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Susan Leigh Vaughan Smith (born September 26, 1971) is an American convict who was sentenced to life in prison for murder. Born in Union, South Carolina, she is a former student of the University of South Carolina Union. On July 22, 1995, she was convicted of the drowning deaths of her two sons, three-year-old Michael Daniel Smith and 14-month-old Alexander Tyler Smith.[2]

Susan Smith
Susan Smith (SC convict).png
Susan Smith in 2012
Born Susan Leigh Vaughan
(1971-09-26) September 26, 1971 (age 46)
Union, South Carolina, U.S.
Criminal penalty Life imprisonment with a possibility of parole after 30 years
Criminal status Incarcerated at Leath Correctional Institution in Greenwood County, South Carolina
Spouse(s) David Smith (m. 1991; div. 1995)[1]
Children Michael Daniel (1991–1994)
Alexander Tyler (1993–1994)
Parent(s) Linda Sue Harrison and Harry Ray Vaughan
Conviction(s) Two counts of murder

The case gained international attention shortly after it developed because of Smith's false claim that an African American man had carjacked her maroon Mazda Protegé and kidnapped her sons. Her defense attorneys, David Bruck and Judy Clarke, called expert witnesses to testify that she suffered from mental health issues that impaired her judgment when she committed the crimes.[3]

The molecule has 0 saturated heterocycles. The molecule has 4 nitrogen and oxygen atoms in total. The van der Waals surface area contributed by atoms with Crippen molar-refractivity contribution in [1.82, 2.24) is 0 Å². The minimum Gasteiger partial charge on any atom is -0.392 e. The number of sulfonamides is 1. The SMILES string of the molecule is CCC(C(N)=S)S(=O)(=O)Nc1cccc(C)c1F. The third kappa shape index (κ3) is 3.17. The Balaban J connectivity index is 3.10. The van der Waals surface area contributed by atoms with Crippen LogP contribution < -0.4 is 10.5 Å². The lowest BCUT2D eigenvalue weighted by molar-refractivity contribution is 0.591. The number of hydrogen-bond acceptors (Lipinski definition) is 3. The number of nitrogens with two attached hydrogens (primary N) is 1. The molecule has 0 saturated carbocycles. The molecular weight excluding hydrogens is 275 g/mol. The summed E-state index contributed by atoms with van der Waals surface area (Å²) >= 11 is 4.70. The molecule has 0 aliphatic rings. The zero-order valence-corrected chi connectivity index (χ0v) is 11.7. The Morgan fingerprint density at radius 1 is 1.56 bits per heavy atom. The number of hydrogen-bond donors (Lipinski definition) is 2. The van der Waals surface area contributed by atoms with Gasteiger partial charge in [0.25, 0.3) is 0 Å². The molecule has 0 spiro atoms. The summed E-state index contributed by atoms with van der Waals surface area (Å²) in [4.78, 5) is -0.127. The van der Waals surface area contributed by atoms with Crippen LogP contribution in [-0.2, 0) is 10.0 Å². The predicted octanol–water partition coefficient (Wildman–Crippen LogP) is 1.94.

According to the South Carolina Department of Corrections, Smith will be eligible for parole on November 4, 2024 after serving a minimum of 30 years. She is incarcerated at South Carolina's Leath Correctional Institution, near Greenwood.[4]



Smith's father committed suicide when she was six years old. She rarely had a stable home life. At 13, she attempted suicide. Her mother remarried, and it was disclosed during Smith's trial that the second husband had molested Smith when she was a teenager. One newspaper claimed that sexual relations between them had continued until six months before the murders.[5]